On Tuesday, March 16, 2010, the Michigan Court of Appeals published its opinion in Ward v. Titan Insurance Company, No. 284994.' In Ward, the Court considered whether the Kent County Circuit Court erred in ruling that plaintiff was not entitled to work-loss benefits where he was paid ƒ''under the tableƒ' and his employer could not produce documentation evidencing his employment.' The Court also decided whether the trial court erred in awarding plaintiff housing costs based on the full amount he paid for rent. ' In a 2-to-1 opinion, the Court reversed the trial court concluding that factual questions existed with respect to plaintiffƒ''s wage-loss claim and therefore summary disposition was inappropriate, and that the court erred in awarding plaintiff housing costs to the extent the costs were not greater as a result of the car accident. A copy of the Court's order can be found here.
Plaintiff was the victim of a motor-vehicle accident.' As such, he was entitled to receive certain personal-protection insurance (PIP) benefits from his insurer, Titan Insurance Company.' These PIP benefits entitled plaintiff to receive work-loss benefits for any loss of income he suffered during the first three years after the date of the accident.' Under the No-Fault Act, claimants have the burden of proving the amount they would have earned had they not been injured in the accident.' In this case, plaintiff claimed to work as a bouncer at a nightclub.' This was corroborated by two of his fellow employees.' However, the owner of the club testified that plaintiff was an independent contractor, not a direct employee, and that, if not for the accident, he would have been fired for drug use.' Plaintiff later admitted that he was paid ƒ''under the tableƒ' and was not a direct employee of the club.
While the defendant, and the dissent, asserted that the employerƒ''s failure to produce documentation of plaintiffƒ''s employment was dispositive, the majority held that MCL '' 500.3158(1) does not state that an injured person loses the right to claim work loss simply based on the employerƒ''s failure to produce the required documentation.' Moreover, while the record suggests plaintiff failed to pay income taxes on his income from the club, his claim was not barred under the wrongful-conduct rule.' The rule only bars an injured personƒ''s claim on his own illegal conduct.' Here, the Court ruled that plaintiffƒ''s claim is not based upon his failure to properly file income-tax returns; instead, it is solely based on his loss of income as a result of the auto accident.' Overall, the Court ruled that factual questions existed with respect to plaintiffƒ''s wage-loss claim, and therefore the trial courtƒ''s grant of summary disposition on that claim was improper.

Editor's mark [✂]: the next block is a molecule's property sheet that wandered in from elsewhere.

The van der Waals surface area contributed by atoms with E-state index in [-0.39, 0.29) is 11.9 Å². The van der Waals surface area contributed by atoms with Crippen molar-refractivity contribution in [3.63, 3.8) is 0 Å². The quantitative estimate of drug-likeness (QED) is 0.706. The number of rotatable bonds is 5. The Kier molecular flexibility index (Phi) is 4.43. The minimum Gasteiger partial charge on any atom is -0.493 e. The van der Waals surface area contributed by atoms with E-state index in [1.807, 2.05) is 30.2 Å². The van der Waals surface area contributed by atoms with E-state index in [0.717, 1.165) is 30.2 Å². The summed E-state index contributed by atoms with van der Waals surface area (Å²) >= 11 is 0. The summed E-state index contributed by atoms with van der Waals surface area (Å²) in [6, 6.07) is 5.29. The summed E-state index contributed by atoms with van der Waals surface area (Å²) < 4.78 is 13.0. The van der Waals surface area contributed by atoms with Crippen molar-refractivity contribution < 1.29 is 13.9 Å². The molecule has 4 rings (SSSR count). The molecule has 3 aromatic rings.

The Court also considered whether the trial court erred in awarding plaintiff the full amount of his housing costs. ' The Court noted that the issue was governed by Griffith v. State Farm Mutual Auto Co., 472 Mich. 521, 697 N.W.2d 895 (2005).' In Griffith, the Court held that a claimant was only entitled to compensation for any increase in his food expenses which was related to his injuries in the auto accident.' The Ward court held that the same standard applied in the instant case.' Plaintiff was only entitled to compensation for any increase in his housing costs directly related to the injuries he sustained in the accident.
This case was remanded to the Kent County Circuit Court for further proceedings consistent with the Courtƒ''s ruling.' The dissenting opinion is here.